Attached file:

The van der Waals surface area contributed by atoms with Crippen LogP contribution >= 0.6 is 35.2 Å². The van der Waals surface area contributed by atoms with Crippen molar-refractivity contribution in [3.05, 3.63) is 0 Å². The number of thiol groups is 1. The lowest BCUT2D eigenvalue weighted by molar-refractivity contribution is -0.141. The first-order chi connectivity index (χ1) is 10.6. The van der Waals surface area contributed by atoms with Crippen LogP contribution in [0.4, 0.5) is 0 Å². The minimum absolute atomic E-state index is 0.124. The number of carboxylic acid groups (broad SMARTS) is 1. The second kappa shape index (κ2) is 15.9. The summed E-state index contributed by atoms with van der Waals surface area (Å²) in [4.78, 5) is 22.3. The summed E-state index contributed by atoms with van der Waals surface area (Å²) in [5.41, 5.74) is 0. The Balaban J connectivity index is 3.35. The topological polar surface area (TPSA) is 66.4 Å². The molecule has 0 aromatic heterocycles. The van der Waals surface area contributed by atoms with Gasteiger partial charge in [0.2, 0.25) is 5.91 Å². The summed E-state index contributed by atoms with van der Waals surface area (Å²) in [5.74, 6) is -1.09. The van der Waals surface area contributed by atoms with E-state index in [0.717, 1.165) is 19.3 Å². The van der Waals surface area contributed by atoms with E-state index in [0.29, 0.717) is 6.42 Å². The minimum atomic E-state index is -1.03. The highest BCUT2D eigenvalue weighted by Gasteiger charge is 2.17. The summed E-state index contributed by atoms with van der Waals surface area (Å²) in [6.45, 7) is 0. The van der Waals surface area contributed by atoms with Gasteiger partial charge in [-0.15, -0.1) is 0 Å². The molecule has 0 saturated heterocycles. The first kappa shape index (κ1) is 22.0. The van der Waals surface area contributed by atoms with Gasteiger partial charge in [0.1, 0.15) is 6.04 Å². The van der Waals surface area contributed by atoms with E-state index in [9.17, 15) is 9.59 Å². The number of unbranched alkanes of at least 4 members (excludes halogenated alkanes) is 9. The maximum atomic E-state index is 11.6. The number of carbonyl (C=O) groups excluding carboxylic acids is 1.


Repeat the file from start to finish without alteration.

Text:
The van der Waals surface area contributed by atoms with Crippen LogP contribution >= 0.6 is 35.2 Å². The van der Waals surface area contributed by atoms with Crippen molar-refractivity contribution in [3.05, 3.63) is 0 Å². The number of thiol groups is 1. The lowest BCUT2D eigenvalue weighted by molar-refractivity contribution is -0.141. The first-order chi connectivity index (χ1) is 10.6. The van der Waals surface area contributed by atoms with Crippen LogP contribution in [0.4, 0.5) is 0 Å². The minimum absolute atomic E-state index is 0.124. The number of carboxylic acid groups (broad SMARTS) is 1. The second kappa shape index (κ2) is 15.9. The summed E-state index contributed by atoms with van der Waals surface area (Å²) in [4.78, 5) is 22.3. The summed E-state index contributed by atoms with van der Waals surface area (Å²) in [5.41, 5.74) is 0. The Balaban J connectivity index is 3.35. The topological polar surface area (TPSA) is 66.4 Å². The molecule has 0 aromatic heterocycles. The van der Waals surface area contributed by atoms with Gasteiger partial charge in [0.2, 0.25) is 5.91 Å². The summed E-state index contributed by atoms with van der Waals surface area (Å²) in [5.74, 6) is -1.09. The van der Waals surface area contributed by atoms with E-state index in [0.717, 1.165) is 19.3 Å². The van der Waals surface area contributed by atoms with E-state index in [0.29, 0.717) is 6.42 Å². The minimum atomic E-state index is -1.03. The highest BCUT2D eigenvalue weighted by Gasteiger charge is 2.17. The summed E-state index contributed by atoms with van der Waals surface area (Å²) in [6.45, 7) is 0. The van der Waals surface area contributed by atoms with Gasteiger partial charge in [-0.15, -0.1) is 0 Å². The molecule has 0 saturated heterocycles. The first kappa shape index (κ1) is 22.0. The van der Waals surface area contributed by atoms with Gasteiger partial charge in [0.1, 0.15) is 6.04 Å². The van der Waals surface area contributed by atoms with E-state index in [9.17, 15) is 9.59 Å². The number of unbranched alkanes of at least 4 members (excludes halogenated alkanes) is 9. The maximum atomic E-state index is 11.6. The number of carbonyl (C=O) groups excluding carboxylic acids is 1.